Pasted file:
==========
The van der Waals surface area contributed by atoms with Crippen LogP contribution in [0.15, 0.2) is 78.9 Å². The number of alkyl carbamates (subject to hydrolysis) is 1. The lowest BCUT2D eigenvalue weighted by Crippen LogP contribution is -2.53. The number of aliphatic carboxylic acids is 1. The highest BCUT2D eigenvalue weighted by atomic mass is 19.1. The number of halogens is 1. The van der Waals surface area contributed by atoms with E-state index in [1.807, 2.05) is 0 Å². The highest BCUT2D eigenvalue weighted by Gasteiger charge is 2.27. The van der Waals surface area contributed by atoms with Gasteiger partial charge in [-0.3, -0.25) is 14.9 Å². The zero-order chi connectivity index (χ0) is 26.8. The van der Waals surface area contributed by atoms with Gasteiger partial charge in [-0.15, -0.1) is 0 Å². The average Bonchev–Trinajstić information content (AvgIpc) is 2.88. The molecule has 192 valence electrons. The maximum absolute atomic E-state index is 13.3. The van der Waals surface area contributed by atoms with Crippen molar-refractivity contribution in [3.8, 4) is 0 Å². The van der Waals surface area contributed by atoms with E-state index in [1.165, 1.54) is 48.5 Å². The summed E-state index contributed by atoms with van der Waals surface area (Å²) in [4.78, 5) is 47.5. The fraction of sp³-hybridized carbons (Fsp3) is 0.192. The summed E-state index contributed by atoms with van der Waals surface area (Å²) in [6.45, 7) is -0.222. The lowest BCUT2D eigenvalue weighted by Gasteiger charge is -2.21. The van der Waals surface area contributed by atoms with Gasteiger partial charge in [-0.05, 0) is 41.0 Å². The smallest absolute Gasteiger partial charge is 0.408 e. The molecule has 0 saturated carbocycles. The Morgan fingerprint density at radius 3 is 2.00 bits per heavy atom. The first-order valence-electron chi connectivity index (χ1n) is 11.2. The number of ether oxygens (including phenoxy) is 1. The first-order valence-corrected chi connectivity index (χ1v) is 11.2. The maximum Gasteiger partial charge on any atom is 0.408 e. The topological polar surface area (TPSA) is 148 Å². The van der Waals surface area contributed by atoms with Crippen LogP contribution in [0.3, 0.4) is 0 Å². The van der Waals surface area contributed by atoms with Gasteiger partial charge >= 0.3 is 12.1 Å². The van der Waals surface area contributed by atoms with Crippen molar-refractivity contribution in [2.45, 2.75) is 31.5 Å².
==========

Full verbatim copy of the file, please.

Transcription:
The van der Waals surface area contributed by atoms with Crippen LogP contribution in [0.15, 0.2) is 78.9 Å². The number of alkyl carbamates (subject to hydrolysis) is 1. The lowest BCUT2D eigenvalue weighted by Crippen LogP contribution is -2.53. The number of aliphatic carboxylic acids is 1. The highest BCUT2D eigenvalue weighted by atomic mass is 19.1. The number of halogens is 1. The van der Waals surface area contributed by atoms with E-state index in [1.807, 2.05) is 0 Å². The highest BCUT2D eigenvalue weighted by Gasteiger charge is 2.27. The van der Waals surface area contributed by atoms with Gasteiger partial charge in [-0.3, -0.25) is 14.9 Å². The zero-order chi connectivity index (χ0) is 26.8. The van der Waals surface area contributed by atoms with Gasteiger partial charge in [-0.15, -0.1) is 0 Å². The average Bonchev–Trinajstić information content (AvgIpc) is 2.88. The molecule has 192 valence electrons. The maximum absolute atomic E-state index is 13.3. The van der Waals surface area contributed by atoms with Crippen molar-refractivity contribution in [3.8, 4) is 0 Å². The van der Waals surface area contributed by atoms with E-state index in [1.165, 1.54) is 48.5 Å². The summed E-state index contributed by atoms with van der Waals surface area (Å²) in [4.78, 5) is 47.5. The fraction of sp³-hybridized carbons (Fsp3) is 0.192. The summed E-state index contributed by atoms with van der Waals surface area (Å²) in [6.45, 7) is -0.222. The lowest BCUT2D eigenvalue weighted by Gasteiger charge is -2.21. The van der Waals surface area contributed by atoms with Gasteiger partial charge in [-0.05, 0) is 41.0 Å². The smallest absolute Gasteiger partial charge is 0.408 e. The molecule has 0 saturated carbocycles. The Morgan fingerprint density at radius 3 is 2.00 bits per heavy atom. The first-order valence-electron chi connectivity index (χ1n) is 11.2. The number of ether oxygens (including phenoxy) is 1. The first-order valence-corrected chi connectivity index (χ1v) is 11.2. The maximum Gasteiger partial charge on any atom is 0.408 e. The topological polar surface area (TPSA) is 148 Å². The van der Waals surface area contributed by atoms with Crippen LogP contribution in [0.3, 0.4) is 0 Å². The van der Waals surface area contributed by atoms with Gasteiger partial charge >= 0.3 is 12.1 Å². The van der Waals surface area contributed by atoms with Crippen molar-refractivity contribution in [2.45, 2.75) is 31.5 Å².